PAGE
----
Medial Collateral Ligament (MCL) Injury
What is a medial collateral ligament (MCL) injury?
A medial collateral ligament (MCL) injury is a sprain or tear to the medial collateral ligament. The MCL is a band of tissue on the inside of your knee. It connects your thighbone to the bone of your lower leg. The MCL keeps the knee from bending inward.
You can hurt your MCL during activities that involve bending, twisting, or a quick change of direction. For example, the MCL can be injured in football or soccer when the outside of the knee is hit. This type of injury can also occur during skiing and in other sports with lots of stop-and-go movements, jumping, or weaving.
What are the symptoms?
You may have swelling, pain, and tenderness along the inside of your knee. Several hours after you've injured your knee, your pain may increase, and it might become harder to move your knee. You may notice some bruising.
How is it diagnosed?
The doctor will examine you and ask questions about your past health. You'll be asked how you injured your knee and about your symptoms at the time of injury. Your doctor will check your range of movement, swelling, and tenderness. You may have some tests, including an X-ray and an MRI.
How is an MCL injury treated?
Your treatment will depend on how severe your injury is.
- Mild or grade 1 injuries usually get better in 1 to 3 weeks. You may only need home treatment along with using crutches for a short time.
- Moderate or grade 2 injuries usually get better in about a month. You may need to wear a hinged knee brace and limit how much weight you put on your leg.
- Severe or grade 3 injuries may require wearing a hinged brace for a few months, and limiting weight on the leg for 4 to 6 weeks.
A severe tear may need surgery. But this usually isn't done unless you also injure other parts of your knee, such as the ACL or meniscus.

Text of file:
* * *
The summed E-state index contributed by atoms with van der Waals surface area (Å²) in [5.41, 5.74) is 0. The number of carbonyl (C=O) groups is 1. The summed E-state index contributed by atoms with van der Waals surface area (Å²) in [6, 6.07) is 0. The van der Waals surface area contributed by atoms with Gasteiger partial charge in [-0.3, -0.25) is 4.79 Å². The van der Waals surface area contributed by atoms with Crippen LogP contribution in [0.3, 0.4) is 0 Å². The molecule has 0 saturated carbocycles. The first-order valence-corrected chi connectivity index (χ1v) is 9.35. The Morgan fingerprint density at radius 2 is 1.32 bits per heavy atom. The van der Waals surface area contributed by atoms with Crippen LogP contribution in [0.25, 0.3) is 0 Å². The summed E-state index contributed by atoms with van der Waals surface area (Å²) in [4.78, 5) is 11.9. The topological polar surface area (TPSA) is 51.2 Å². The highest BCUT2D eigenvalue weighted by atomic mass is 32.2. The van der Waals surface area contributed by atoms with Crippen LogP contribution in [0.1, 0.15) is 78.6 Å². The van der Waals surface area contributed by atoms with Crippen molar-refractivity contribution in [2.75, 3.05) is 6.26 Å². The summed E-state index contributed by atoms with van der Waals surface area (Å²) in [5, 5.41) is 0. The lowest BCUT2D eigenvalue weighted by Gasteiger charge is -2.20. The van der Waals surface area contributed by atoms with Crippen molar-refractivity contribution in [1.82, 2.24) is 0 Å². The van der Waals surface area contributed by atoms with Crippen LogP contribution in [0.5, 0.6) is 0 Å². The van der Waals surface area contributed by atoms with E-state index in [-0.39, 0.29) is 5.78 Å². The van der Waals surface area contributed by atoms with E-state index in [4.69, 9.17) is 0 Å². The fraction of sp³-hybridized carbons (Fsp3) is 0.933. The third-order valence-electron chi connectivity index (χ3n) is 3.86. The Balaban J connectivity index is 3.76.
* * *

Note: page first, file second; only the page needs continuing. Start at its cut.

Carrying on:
Your doctor may recommend physical therapy to increase range of motion and strengthen your quadriceps muscles and hamstrings.
How can you care for yourself at home?
- Put ice or a cold pack on your knee for 10 to 20 minutes at a time. Try to do this every 1 to 2 hours for the next 3 days (when you are awake) or until the swelling goes down. Put a thin cloth between the ice and your skin.
- Prop up your leg on a pillow when you ice it or anytime you sit or lie down during the next 3 days. Try to keep it above the level of your heart. This will help reduce swelling.
- Follow instructions about how much weight you can put on your leg and how to walk with crutches, if your doctor recommends them.
- Ask your doctor if you can take an over-the-counter pain medicine, such as acetaminophen (Tylenol), ibuprofen (Advil, Motrin), or naproxen (Aleve). Be safe with medicines. Read and follow all instructions on the label.
- Do not take two or more pain medicines at the same time unless the doctor told you to. Many pain medicines have acetaminophen, which is Tylenol. Too much acetaminophen (Tylenol) can be harmful.
- Wear a brace, if your doctor recommends it, to support your knee while it heals. Wear it as directed.
- Do stretches or strength exercises your doctor suggests.
Current as of: November 9, 2022
Author: Healthwise Staff
Medical Review:Adam Husney MD - Family Medicine & E. Gregory Thompson MD - Internal Medicine & Kathleen Romito MD - Family Medicine